Coroner: 'Glee' actor Monteith died of overdose
A pedestrian walks past photographs and flowers placed at a memorial for Canadian actor Cory Monteith outside the Fairmont Pacific Rim Hotel in Vancouver, British Columbia on Monday, July 15, 2013. Monteith, 31, was found dead in his room at the hotel on Saturday, according to police, who have ruled out foul play. (AP Photo/The Canadian Press, Darryl Dyck)
VANCOUVER, British Columbia (AP) — "Glee" actor Cory Monteith, who had struggled for years with substance abuse and once said he was lucky to be alive, died of an overdose of heroin and alcohol, the British Columbia coroner's office said Tuesday.
"There is no evidence to suggest Mr. Monteith's death was anything other than a most tragic accident," the office said in a statement.
The 31-year-old was found dead in his Vancouver, British Columbia, hotel room Saturday after he didn't check out on time. He was believed to be alone when he died. Hotel video and electronic records indicate he returned to his room by himself early Saturday.
At a briefing Tuesday afternoon, police said they believe Monteith had been dead for several hours before he was found. They said the coroner's report didn't indicate the levels of heroin or alcohol in his system. They ruled out foul play.
"Our belief is that when he took the heroin he was alone," said Vancouver Police Department spokesman Brian Montague. He added: "There was evidence in the room that was consistent with a drug overdose. We're not providing exactly what we found at the scene."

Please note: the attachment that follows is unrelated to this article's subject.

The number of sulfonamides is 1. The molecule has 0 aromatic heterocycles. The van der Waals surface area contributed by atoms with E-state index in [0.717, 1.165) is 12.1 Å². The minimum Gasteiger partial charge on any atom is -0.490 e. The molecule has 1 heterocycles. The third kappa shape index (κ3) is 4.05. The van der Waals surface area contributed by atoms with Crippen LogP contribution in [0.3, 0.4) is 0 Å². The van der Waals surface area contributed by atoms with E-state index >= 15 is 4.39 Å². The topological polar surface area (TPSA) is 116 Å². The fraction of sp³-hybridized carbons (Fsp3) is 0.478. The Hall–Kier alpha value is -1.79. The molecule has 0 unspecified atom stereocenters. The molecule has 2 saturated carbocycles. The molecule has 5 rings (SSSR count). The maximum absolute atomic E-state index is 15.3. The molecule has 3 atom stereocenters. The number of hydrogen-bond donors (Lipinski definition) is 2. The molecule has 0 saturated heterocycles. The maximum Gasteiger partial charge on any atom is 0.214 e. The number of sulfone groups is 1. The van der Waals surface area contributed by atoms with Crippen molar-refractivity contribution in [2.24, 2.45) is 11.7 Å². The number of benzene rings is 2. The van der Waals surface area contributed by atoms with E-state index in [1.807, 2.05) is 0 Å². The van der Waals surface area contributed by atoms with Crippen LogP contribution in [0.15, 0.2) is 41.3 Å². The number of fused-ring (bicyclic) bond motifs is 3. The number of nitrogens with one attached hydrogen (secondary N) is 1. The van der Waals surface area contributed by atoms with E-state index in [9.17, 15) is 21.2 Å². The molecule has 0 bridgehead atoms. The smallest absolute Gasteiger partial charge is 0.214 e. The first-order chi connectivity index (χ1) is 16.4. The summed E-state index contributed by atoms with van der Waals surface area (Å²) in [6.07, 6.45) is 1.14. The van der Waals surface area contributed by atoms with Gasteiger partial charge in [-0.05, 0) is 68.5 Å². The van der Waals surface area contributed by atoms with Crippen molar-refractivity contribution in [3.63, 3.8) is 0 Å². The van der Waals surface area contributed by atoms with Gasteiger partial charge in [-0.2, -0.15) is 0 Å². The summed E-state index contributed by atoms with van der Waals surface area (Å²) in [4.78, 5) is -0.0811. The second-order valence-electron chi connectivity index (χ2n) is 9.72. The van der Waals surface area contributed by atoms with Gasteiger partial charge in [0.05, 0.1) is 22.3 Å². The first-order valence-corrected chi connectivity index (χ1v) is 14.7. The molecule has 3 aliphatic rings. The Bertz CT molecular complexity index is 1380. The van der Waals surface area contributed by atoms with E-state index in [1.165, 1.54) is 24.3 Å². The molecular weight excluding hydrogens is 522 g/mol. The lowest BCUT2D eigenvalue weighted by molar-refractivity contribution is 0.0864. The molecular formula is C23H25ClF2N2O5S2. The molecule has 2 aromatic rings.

Police said it was too early for the coroner's office to conclude whether Monteith was the victim of a bad batch of heroin, which turns up from time to time in Vancouver.
Monteith's death recalled the lives of Heath Ledger, Corey Haim and River Phoenix — actors who battled substance abuse and died in their 20s and 30s.
Monteith had talked bluntly about struggling with addiction since he was a teenager, calling it a serious problem and telling Parade magazine in 2011 he was "lucky to be alive."
In that interview, he said he was using marijuana and drinking by age 13, and his drug use was "out of control" by the time he was 16. "Anything and everything, as much as possible," he said. "I had a serious problem."
Monteith admitted himself to a treatment facility in April for substance addiction, a representative said at the time. He also received treatment when he was 19. He told Parade that his mother and friends had staged an intervention back then, afraid he "could die." However, he said, "I did the stint but then went back to doing exactly what I left off doing."
Typically, the younger a person gets hooked on drugs or alcohol, the higher the risk of relapse. It's also more challenging for people addicted to multiple substances.
"When an addicted person re-enters their environment, they have a lot to negotiate" such as finding a sober network of friends and not giving in to cravings, said addiction expert Dr. Karen Miotto at the University of California, Los Angeles. Such pressures can cause a person to relapse.